2.2.2. Mining the Spatial Pattern of Diurnal Variation of Precipitation

The K-means clustering algorithm is applied to mine the spatial pattern of the diurnal variation of precipitation, as previously used to mine the spatial pattern of diurnal rainfall variation over China by Zhu et al. [39].

The K-means clustering algorithm aims to partition n observations into K clusters such that each observation belongs to the cluster having the nearest distance. The number of clusters (K values) must be determined in advance. To identify an ideal K number, various K values ranging from 2 to 31 were used for clustering, after which the average distance from every point to its corresponding cluster center was calculated. The average distance decreased with increases in cluster number and the decreased values of average distance were also declining with the increase of the cluster number. A slight drop in average distance caused cluster number to be larger than the “true” number of clusters, so the clusters do not need to be divided any more [41]. Finally, the 20 K clusters were selected as the ideal K number in this study.

A large enough cluster number can lead to clusters that have similar diurnal variation of precipitation. Such clusters should be merged manually. Peak time is the most interesting information in the study of diurnal variation of precipitation. Therefore, the merging criteria used here are as follows: Clusters were merged if their peak times of diurnal variation fell into any of six periods: from 0300 LST to 0600 LST (early morning), from 0700 LST to 1000 LST (morning), from 1100 LST to 1400 LST (midday), from 1500 LST to 1800 LST (afternoon), from 1900 LST to 2200 LST (evening), and from 2300 LST to 0200 LST (midnight). For the diurnal variation of precipitation with multiple peaks, clusters were merged only if all peak times were similar. The merging criteria are the same as mentioned above. It should be noted that only if the amplitude of diurnal variation was larger than 0.2, then it was deemed to be a peak.

2.2.3. Spatial Aggregation Analysis

Moran’s index (Moran’s I; ranges from −1.0 to +1.0) is used to analyze the spatial aggregation of diurnal variation of precipitation. A positive value of Moran’s I means that the diurnal variation of precipitation is clustered in space, whereas a negative value means that diurnal variation is discrete in space and a value of zero means that diurnal variation is random in space. z-score indicates confidence level. For reference, the z-score for 95% confidence is larger than 1.96 or smaller than −1.96, and the z-score for 99% confidence is larger than 2.58 or smaller than −2.58.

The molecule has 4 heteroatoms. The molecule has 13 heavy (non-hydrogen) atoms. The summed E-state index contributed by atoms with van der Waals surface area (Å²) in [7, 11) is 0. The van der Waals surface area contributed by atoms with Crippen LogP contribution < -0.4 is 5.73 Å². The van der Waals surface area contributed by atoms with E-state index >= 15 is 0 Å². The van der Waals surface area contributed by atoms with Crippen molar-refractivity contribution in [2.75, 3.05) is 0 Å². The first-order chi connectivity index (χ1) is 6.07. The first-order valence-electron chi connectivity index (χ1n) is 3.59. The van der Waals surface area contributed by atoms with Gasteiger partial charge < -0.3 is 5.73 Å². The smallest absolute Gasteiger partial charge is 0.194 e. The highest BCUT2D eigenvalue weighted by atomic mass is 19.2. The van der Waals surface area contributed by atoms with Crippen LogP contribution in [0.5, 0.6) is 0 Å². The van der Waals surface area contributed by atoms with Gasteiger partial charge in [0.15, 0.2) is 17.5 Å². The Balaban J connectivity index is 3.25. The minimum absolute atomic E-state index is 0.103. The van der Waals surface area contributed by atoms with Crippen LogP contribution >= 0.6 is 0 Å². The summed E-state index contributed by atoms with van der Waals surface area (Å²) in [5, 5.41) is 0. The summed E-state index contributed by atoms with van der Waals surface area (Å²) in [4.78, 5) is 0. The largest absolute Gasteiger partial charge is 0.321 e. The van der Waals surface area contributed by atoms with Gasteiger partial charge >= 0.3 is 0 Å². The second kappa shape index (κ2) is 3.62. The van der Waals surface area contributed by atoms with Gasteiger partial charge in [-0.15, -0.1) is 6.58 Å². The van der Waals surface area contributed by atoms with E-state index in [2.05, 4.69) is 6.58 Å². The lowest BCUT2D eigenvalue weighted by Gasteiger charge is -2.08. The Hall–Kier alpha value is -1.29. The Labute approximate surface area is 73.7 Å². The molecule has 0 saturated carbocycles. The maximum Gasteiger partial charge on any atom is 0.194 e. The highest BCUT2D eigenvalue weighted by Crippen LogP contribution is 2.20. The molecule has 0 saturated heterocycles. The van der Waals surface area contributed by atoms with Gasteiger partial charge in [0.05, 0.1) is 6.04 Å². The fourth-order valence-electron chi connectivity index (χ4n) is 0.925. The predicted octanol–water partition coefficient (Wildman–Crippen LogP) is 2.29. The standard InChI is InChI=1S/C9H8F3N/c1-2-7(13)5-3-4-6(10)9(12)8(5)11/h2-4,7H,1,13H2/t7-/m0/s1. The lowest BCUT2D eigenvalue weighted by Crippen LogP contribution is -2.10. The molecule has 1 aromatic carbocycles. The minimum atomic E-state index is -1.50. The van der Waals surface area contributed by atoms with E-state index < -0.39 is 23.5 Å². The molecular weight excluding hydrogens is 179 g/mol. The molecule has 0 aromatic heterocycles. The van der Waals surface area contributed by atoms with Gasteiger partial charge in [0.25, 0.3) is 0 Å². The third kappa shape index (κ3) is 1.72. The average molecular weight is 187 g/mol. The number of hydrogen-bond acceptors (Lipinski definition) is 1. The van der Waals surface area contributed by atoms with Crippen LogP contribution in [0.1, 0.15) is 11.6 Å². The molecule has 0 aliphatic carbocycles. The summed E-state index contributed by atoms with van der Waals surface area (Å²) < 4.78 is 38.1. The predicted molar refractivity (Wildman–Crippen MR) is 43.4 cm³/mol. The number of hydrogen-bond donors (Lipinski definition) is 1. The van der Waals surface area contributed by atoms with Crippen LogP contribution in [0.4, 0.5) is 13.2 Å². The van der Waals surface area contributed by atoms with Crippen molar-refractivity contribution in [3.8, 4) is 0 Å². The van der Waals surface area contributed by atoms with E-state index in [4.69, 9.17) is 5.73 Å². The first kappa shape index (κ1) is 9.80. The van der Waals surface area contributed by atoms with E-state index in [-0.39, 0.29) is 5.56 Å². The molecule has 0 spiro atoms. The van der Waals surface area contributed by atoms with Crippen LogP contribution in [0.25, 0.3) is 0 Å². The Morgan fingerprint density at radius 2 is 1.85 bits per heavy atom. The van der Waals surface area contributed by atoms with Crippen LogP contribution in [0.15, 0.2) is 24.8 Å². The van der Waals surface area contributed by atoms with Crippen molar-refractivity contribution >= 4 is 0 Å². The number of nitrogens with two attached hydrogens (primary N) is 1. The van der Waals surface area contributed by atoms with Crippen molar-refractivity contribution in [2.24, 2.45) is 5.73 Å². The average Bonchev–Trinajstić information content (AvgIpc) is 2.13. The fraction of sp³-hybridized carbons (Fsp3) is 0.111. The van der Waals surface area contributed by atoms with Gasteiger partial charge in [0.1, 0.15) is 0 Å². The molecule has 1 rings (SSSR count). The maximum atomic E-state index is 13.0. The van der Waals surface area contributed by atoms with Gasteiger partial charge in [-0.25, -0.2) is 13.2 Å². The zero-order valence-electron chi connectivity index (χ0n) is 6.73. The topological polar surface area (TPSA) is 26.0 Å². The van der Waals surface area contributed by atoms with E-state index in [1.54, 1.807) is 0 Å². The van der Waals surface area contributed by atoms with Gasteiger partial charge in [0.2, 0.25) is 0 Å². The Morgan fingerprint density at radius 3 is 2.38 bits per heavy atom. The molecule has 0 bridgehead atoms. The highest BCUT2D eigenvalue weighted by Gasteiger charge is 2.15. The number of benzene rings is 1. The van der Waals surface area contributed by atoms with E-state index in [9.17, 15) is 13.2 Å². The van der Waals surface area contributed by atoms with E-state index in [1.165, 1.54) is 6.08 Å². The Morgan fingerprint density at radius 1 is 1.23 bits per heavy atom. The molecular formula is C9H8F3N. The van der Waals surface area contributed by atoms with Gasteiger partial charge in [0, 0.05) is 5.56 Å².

3. Results

3.1. Diurnal Variation of Precipitation of Gauge Observations

Figure 2 shows stations having different diurnal variation of precipitation of gauge observations in four seasons: Figure 2(a) for spring (March, April, and May), Figure 2(b) for summer (June, July, and August), Figure 2(c) for autumn (September, October, and November), and Figure 2(d) for winter (December, January, and February). The percent of each type of diurnal variation in different season was given in Table 1.


No peakMorningMiddayAfternoonEarly-NMidnightEarly-M

Spring47221451110
Summer10363241557
Autumn33271215760
Winter3519335440

Early-N is short for early night, and Early-M is short for early morning.

In Figure 2(a), there are 6 types of diurnal variation of precipitation: no peak diurnal variation (not shown in the figures), morning peak diurnal variation, midday peak diurnal variation, afternoon peak diurnal variation, early night peak diurnal variation, and midnight peak diurnal variation. The stations having no peak diurnal variation of precipitation account for 46.8% of total stations (1,243). Stations having the other five types of diurnal variation of precipitation, morning peak, midday peak, afternoon peak, early night peak, and midnight peak, account for 22.2%, 14.2%, 5.6%, 10.2%, and 1% of total stations, respectively.

In Figure 2(b), there are 7 types of diurnal variation of precipitation. An early morning peak diurnal variation is more than that in Figure 2(a). 10.2% of total stations have no peak diurnal variation of precipitation. Stations having the other six types of diurnal variation account for 35.6% (morning peak), 3.4% (midday peak), 24.7% (afternoon peak), 14.1% (early night peak), 4.8% (midnight peak), and 7.2% (early morning peak).